Pulau Tenggol is famous for their sea turtles. We saw quite a few of them, so we were pretty much happy to see these shy creatures. Some won’t mind you until you’re close enough to touch them. Then, I guess knowing that we don’t swim very well, calmly swim away when we get too close for comfort, into the open blue.
This sexy beast, the one with yellow fins chasing the turtle, mystified me. I tried to consult so many fish identification books, but couldn’t seem to find a description that matches this exceptional sample of undersea grace and beauty. It was muscular, sinewy, and a powerful swimmer.
Underwater photography while snorkeling is extra challenging for me because one, my vantage point is always from the top, which is never fish’s good angle; two, I struggle so much trying to sink that all the jerky movements tend to scare the fish away; and three, since I’m so far away, I have the tendency to depend on the zoom, which diminishes the picture quality to a large extent. So the quality of snorkeling pictures is nowhere near as good as photos taken while diving, which gives so much better perspective. Plus I used my waterproof Canon D10. I prefer the photo quality of my Olympus Camedia 5060. For me, huge difference.
These were the photos I took while the RX staff went snorkeling in the Dive & Trek house reef. I swear, the few minutes we spent there yielded so many sightings of different species of fish. Those I can identify I will, for the others that I can’t specify, I’ll try to come as close as I can. I remember that when taking my advance course in diving, I loved the part where we did fish identification. When you see the biodiversity of Philippine waters, you really get a strong urge to try and keep the ocean life alive and prospering. Sadly, if we don’t do anything collectively to preserve the ecology of our waters, we might live to see the day when we can no longer find fish as stunningly beautiful as these to take photos of.
The next two photos are quite blurred because these fish are so skittish, that I could barely manage to shoot from afar before they swam away:
The next three photos are from the family of fish that’s pretty common in reefs, very easy to find, and lots of colorful species to enjoy. These are just three of plentiful versions of this beautiful fish.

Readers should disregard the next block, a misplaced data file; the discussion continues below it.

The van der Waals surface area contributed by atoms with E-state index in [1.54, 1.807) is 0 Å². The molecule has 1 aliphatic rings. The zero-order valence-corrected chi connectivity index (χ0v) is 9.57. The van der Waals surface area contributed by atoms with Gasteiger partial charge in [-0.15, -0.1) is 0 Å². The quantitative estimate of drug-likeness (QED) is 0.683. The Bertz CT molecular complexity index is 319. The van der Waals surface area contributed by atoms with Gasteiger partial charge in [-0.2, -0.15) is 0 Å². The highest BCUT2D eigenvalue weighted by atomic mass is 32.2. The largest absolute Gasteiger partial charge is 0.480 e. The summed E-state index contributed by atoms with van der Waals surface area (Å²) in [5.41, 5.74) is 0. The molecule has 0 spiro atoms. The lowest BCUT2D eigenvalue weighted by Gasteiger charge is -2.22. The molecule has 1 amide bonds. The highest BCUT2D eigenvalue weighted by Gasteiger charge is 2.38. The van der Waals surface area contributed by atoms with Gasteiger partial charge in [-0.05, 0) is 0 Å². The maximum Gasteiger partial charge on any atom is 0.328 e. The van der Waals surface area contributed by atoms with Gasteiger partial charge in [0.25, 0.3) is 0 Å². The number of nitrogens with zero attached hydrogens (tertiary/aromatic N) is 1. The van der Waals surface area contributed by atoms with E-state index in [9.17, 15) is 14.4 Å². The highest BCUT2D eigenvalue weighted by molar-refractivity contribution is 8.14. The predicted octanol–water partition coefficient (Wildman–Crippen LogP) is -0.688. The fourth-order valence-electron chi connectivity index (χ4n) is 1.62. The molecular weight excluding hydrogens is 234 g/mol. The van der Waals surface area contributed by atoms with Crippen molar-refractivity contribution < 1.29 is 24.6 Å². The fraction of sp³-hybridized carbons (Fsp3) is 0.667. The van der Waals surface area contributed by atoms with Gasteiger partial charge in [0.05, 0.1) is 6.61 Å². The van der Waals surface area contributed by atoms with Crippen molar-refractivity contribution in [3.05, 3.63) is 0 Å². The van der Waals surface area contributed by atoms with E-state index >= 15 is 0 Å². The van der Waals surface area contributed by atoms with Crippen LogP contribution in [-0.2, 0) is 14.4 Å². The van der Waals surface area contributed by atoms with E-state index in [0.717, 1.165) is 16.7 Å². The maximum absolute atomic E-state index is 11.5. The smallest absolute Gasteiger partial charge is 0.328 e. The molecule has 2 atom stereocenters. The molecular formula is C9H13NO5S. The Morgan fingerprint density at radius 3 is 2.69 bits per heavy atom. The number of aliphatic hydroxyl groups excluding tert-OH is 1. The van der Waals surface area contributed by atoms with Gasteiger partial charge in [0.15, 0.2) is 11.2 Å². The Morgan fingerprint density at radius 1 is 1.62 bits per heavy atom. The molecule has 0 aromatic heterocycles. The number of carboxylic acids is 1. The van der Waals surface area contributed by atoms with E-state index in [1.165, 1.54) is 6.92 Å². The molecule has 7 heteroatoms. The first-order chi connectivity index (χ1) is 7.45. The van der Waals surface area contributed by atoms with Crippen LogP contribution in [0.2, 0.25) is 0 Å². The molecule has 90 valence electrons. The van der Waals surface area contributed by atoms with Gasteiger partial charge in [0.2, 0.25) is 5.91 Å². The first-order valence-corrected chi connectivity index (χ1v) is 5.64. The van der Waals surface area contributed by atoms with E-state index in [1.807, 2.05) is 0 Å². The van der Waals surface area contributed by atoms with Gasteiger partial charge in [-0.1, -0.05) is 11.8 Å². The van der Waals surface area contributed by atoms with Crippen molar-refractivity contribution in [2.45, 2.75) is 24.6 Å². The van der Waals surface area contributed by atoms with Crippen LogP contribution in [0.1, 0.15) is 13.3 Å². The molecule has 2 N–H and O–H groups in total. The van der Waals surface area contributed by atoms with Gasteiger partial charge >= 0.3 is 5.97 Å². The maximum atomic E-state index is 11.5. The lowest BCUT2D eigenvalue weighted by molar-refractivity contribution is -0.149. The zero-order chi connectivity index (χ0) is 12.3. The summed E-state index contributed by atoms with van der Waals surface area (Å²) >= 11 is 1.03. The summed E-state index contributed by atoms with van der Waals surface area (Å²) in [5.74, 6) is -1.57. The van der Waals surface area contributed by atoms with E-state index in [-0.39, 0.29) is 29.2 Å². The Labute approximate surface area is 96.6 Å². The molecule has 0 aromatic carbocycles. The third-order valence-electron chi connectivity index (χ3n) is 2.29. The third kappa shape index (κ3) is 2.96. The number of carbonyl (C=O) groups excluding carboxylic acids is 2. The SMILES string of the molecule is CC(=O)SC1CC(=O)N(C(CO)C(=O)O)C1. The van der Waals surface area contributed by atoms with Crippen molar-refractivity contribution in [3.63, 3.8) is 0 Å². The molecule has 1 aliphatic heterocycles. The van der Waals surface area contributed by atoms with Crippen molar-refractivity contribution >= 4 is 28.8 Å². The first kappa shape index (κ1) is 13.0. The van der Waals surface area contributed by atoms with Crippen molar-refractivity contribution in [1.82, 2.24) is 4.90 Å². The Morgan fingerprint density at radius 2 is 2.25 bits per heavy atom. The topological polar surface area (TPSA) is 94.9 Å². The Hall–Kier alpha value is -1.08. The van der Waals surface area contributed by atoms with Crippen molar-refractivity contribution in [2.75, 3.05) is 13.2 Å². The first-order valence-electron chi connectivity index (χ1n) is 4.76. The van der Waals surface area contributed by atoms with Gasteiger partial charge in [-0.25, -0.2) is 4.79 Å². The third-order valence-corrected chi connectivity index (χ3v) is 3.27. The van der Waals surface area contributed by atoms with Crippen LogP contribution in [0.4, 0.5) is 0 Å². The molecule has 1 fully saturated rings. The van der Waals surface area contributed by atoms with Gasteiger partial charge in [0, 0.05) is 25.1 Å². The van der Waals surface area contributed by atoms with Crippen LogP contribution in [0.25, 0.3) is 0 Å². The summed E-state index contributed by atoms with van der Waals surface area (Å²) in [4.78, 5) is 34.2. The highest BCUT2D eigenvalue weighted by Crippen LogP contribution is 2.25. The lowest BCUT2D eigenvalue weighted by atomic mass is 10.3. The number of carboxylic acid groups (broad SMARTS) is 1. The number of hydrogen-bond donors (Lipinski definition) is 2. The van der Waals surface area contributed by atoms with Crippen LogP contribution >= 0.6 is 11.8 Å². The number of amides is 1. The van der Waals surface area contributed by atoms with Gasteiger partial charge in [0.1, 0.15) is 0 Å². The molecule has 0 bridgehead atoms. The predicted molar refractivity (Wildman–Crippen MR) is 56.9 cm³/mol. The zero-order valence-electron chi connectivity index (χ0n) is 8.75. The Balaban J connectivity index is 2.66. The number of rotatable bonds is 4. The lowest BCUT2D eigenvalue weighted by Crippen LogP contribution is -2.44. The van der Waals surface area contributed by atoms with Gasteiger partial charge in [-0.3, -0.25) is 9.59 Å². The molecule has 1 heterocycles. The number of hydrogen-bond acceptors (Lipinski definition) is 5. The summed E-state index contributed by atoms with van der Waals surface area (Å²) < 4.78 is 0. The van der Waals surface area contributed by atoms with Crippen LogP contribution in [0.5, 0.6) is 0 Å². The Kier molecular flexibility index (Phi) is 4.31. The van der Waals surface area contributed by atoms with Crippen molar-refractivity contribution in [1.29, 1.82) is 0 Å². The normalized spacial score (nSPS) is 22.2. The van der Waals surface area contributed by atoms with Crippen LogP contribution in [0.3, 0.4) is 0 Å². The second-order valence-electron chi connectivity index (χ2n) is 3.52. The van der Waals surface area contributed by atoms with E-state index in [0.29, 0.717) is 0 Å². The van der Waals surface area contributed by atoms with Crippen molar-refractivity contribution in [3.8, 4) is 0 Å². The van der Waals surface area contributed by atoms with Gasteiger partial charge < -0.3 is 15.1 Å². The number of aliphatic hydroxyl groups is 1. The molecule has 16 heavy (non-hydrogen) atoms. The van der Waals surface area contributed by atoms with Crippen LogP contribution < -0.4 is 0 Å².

Pacific Triangular Butterflyfish
Either a Lizardfish or a Grubfish
If you hear crunching sounds under the sea, there’s probably one of these nearby. They feed on corals, so you’d probably find them crunching away at the hard corals with their parrot beaks. I could never distinguish the different species of this rainbow-splashed fish because they all look the same to me. I don’t know if this is an endangered species, but I often find these fish offered as grilled fare every time I’m in Puerto Galera.
Scribbled Filefish (juvenile)
These are pretty hard to photograph when snorkeling. They usually stay in open deeper water, so they’re harder to sneak up on. Although the bigger versions of the unicornfish are much braver so I’ve had a couple of close encounters with those during some dives. These can get really huge.
Possibly my favorite of the reef fish, the triggerfish. I find them very regal. Although I’m petrified of the biggest of the bunch, the Giant Triggerfish, mainly because it really bites when you’re in its territory, I’m fascinated with the smaller cousins, the more harmless variants of this stunning fish. The designs on their bodies are rarely matched in the ocean kingdom.
This one I’m really stoked to have found. It’s very rare to find juveniles of many fish species mainly because they usually hide in rock crevices and wisely stay out of the open water. This is a breathtaking fish to behold with its bright blue stripes that stand out like neon in the water. No wonder they hide a lot, they’re so easy to spot.
Half-circled Angelfish (juvenile)
Here’s how this fish will look like as an adult, an old photo I took from a previous dive. It’s a humongous fish, but very gentle. The sheer beauty of this large fish is awesome to behold. This specific fish had the diameter of maybe a coffee table.
Half-circled Angelfish (adult)